RF and Microwave Passive and Active Technologies
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A spectral band structure causes absorption peaks at specific frequencies see graph at right. In a microwave beam directed at an angle into the sky, a small amount of the power will be randomly scattered as the beam passes through the troposphere.
This technique has been used at frequencies between 0. The short wavelengths of microwaves allow omnidirectional antennas for portable devices to be made very small, from 1 to 20 centimeters long, so microwave frequencies are widely used for wireless devices such as cell phones , cordless phones , and wireless LANs Wi-Fi access for laptops , and Bluetooth earphones.
Antennas used include short whip antennas , rubber ducky antennas , sleeve dipoles , patch antennas , and increasingly the printed circuit inverted F antenna PIFA used in cell phones. Their short wavelength also allows narrow beams of microwaves to be produced by conveniently small high gain antennas from a half meter to 5 meters in diameter. Therefore, beams of microwaves are used for point-to-point communication links, and for radar.
An advantage of narrow beams is that they don't interfere with nearby equipment using the same frequency, allowing frequency reuse by nearby transmitters. Parabolic "dish" antennas are the most widely used directive antennas at microwave frequencies, but horn antennas , slot antennas and dielectric lens antennas are also used.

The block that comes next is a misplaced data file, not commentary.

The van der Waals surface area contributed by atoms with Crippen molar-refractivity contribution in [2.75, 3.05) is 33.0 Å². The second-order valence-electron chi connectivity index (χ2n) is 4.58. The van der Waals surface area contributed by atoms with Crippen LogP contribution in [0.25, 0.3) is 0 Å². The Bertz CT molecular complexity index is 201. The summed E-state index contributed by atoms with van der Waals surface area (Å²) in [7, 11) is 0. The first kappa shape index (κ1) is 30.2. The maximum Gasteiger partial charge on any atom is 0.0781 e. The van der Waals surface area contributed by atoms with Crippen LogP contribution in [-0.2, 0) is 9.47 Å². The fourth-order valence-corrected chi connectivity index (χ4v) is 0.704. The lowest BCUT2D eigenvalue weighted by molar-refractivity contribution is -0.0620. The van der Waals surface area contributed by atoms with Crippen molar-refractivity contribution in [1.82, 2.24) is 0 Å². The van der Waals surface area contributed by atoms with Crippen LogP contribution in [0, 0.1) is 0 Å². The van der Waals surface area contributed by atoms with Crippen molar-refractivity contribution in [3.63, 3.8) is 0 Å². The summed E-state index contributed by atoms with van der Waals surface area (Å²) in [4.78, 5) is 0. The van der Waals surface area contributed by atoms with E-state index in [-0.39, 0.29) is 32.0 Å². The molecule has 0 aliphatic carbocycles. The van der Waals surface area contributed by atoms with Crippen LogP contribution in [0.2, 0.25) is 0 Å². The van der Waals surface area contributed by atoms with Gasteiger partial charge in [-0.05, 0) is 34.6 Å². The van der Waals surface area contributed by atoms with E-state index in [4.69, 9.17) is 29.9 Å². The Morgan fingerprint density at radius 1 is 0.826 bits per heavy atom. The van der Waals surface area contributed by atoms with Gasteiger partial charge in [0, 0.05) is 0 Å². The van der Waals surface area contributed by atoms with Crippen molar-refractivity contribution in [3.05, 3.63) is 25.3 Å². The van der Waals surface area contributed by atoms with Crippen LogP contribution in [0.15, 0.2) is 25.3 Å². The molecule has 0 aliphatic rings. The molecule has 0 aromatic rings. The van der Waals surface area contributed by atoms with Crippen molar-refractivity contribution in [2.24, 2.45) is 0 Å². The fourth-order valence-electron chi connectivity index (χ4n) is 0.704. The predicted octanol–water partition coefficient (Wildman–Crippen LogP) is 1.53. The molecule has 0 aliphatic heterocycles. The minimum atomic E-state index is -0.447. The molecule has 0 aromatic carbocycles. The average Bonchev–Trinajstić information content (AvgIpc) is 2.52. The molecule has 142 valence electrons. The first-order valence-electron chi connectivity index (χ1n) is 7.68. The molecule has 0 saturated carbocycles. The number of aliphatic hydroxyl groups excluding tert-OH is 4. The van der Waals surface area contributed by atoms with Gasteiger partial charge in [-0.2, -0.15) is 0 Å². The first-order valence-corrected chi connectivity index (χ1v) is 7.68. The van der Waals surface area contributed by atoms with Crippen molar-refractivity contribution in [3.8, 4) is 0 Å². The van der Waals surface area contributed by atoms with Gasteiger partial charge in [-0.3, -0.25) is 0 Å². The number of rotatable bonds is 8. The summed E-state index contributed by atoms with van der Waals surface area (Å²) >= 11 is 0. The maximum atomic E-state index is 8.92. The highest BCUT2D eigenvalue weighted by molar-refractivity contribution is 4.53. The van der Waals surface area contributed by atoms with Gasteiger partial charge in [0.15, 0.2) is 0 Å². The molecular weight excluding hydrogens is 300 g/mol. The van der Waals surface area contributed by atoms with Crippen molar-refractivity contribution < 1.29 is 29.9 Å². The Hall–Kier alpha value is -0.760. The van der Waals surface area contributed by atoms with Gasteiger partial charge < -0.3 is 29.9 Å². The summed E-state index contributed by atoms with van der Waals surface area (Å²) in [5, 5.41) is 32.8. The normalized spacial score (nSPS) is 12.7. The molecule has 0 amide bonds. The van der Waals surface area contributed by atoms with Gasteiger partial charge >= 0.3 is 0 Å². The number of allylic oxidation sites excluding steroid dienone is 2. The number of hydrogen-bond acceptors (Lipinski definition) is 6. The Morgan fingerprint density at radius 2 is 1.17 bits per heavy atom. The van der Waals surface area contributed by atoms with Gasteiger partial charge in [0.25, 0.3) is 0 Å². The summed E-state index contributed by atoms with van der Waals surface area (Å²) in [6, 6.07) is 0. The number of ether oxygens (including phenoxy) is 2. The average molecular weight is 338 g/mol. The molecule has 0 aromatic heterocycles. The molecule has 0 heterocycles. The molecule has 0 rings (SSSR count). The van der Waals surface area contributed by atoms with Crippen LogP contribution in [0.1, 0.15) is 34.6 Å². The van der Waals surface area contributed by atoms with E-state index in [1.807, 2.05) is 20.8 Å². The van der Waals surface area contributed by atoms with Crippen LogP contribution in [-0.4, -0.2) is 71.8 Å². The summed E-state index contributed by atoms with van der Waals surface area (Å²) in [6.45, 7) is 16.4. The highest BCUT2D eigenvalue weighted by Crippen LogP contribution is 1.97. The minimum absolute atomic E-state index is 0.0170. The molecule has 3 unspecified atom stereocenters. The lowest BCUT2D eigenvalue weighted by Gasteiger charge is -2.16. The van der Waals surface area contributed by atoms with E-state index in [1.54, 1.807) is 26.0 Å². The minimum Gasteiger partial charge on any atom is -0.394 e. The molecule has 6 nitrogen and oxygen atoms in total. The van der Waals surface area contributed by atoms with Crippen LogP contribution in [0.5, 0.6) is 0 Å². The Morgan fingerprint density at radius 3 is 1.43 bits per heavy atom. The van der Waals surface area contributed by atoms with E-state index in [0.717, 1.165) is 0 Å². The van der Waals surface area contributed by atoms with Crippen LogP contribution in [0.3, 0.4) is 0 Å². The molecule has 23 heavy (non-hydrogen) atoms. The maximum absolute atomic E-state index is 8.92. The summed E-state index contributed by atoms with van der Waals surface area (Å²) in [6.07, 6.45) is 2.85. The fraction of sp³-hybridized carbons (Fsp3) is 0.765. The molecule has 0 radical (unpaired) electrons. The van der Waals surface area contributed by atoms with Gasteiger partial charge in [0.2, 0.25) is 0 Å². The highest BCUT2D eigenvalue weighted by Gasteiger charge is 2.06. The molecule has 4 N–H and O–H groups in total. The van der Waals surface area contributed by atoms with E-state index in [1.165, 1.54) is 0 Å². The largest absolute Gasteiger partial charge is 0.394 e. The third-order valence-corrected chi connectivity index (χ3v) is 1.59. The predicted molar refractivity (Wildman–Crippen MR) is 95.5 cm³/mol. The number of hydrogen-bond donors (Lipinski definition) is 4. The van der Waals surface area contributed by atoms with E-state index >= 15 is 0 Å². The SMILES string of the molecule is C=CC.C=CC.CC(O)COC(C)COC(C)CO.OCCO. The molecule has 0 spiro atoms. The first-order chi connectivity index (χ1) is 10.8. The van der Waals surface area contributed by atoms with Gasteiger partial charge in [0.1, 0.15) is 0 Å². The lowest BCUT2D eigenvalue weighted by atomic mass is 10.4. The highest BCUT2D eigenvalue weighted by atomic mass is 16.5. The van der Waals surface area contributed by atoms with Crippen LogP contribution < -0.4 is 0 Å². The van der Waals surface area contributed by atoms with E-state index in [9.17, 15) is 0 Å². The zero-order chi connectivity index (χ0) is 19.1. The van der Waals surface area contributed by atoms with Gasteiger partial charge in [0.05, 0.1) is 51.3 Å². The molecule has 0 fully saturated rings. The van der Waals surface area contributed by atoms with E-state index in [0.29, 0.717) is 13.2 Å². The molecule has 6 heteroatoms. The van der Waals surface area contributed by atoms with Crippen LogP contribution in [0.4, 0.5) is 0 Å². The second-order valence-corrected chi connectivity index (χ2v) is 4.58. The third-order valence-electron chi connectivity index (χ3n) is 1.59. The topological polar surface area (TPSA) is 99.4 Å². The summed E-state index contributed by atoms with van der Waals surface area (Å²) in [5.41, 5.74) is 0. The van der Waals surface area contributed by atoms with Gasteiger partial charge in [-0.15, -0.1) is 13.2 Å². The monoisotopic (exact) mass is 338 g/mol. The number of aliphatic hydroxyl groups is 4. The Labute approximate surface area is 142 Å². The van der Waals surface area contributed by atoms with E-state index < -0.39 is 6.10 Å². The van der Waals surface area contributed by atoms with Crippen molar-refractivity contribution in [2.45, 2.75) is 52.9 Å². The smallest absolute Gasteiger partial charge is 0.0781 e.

Flat microstrip antennas are being increasingly used in consumer devices. Another directive antenna practical at microwave frequencies is the phased array , a computer-controlled array of antennas which produces a beam which can be electronically steered in different directions. At microwave frequencies, the transmission lines which are used to carry lower frequency radio waves to and from antennas, such as coaxial cable and parallel wire lines , have excessive power losses, so when low attenuation is required microwaves are carried by metal pipes called waveguides.
Due to the high cost and maintenance requirements of waveguide runs, in many microwave antennas the output stage of the transmitter or the RF front end of the receiver is located at the antenna. The term microwave also has a more technical meaning in electromagnetics and circuit theory. As a consequence, practical microwave circuits tend to move away from the discrete resistors , capacitors , and inductors used with lower-frequency radio waves.